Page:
EU Releases Guidelines for AI and Plans to Boost Data Strategy in Europe

by February 20, 2020


The European Union lawmakers have unveiled a white paper on Artificial Intelligence to regulate the technology as its potential can lead to data breaches risking fundamental rights. As the adoption of AI is increasing rapidly across diverse industries, from manufacturing to healthcare, security and weather forecasting, in the paper, EU noted that the technology, at the same time, entails several potential risks, such as opaque decision-making, gender-baised or other kinds of discrimination, intrusion in people’s private lives or being used for criminal purposes.

Thus, against a background of intense global competition, a solid European approach is needed, building on the European strategy for AI presented in April 2018, the white paper noted. To address the opportunities and challenges of AI, the EU must act as one and define its own way, based on European values, to promote the development and deployment of AI.

The newly released white paper also presents policy options that enable a trustworthy and secure development of AI in Europe, concerning the values and rights of EU citizens. It suggests some legal requirements, including making sure AI is trained on representative data; asking companies to keep detailed documentation of how the AI was developed; telling citizens when they are interacting with an AI; and requiring human oversight for AI systems.


The European Strategy for Data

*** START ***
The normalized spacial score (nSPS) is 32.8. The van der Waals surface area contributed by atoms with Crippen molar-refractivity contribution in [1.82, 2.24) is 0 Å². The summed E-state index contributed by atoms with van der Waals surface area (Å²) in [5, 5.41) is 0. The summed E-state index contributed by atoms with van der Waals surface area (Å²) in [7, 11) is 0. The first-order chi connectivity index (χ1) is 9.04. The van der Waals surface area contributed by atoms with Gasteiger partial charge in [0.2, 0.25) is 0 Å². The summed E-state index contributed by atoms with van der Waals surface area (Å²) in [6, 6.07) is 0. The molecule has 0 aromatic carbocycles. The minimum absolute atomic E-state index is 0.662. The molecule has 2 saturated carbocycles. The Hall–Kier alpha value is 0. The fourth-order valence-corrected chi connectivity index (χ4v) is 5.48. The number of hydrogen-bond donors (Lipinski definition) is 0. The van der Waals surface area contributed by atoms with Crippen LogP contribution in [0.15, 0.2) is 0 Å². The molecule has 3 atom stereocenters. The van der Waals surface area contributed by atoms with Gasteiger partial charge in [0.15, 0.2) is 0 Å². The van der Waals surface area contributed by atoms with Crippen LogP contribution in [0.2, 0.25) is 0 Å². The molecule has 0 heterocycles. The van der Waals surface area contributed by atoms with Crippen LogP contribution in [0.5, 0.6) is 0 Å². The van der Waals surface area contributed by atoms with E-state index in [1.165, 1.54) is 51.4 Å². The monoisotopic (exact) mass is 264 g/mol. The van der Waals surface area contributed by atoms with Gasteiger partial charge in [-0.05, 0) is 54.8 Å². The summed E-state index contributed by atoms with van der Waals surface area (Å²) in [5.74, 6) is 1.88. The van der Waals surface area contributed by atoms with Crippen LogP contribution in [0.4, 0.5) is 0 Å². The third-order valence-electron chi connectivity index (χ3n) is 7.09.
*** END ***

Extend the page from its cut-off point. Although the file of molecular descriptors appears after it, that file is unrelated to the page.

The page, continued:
The EU also released a paper on European data strategy which is aimed to drive digitalization across all industries and sectors. It also enables “A Europe fit for the Digital Age” which is described by the European Commission (EC) President Ursula von der Leyen.

The paper delineates a strategy for policy measures and investments to push the data economy for the coming five years. This data strategy is presented at the same time as the Commission’s Communication on “Shaping Europe’s digital future” and a White Paper on AI that specifies how the Commission will support and fortify the development and uptake of artificial intelligence across the EU.

The strategy could also be defined as a scramble for AI, as the EC is keen to wipe out blockades to the accumulation of enormous European data sets to power a new generation of data-driven services as a strategy in order to bolster regional competitiveness against China and the US.

The EU’s digital strategy ‘Shaping Europe’s digital future’ offers green transformation measures for the ICT sector. According to this latest paper on European data strategy, the European data space will give businesses in the EU the possibility to build on the scale of the single market. Common European rules and efficient enforcement mechanisms should ensure the following: (i) data can flow within the EU and across sectors; (ii) European rules and values; (iii) personal data protection, consumer protection; (iv)  legislation and competition law; (v)  the rules for access to and use of data are fair, practical and clear; (vi)  there are clear and trustworthy data governance mechanisms in place, and; (vii)  there is an open, but assertive approach to international data flows, based on European values.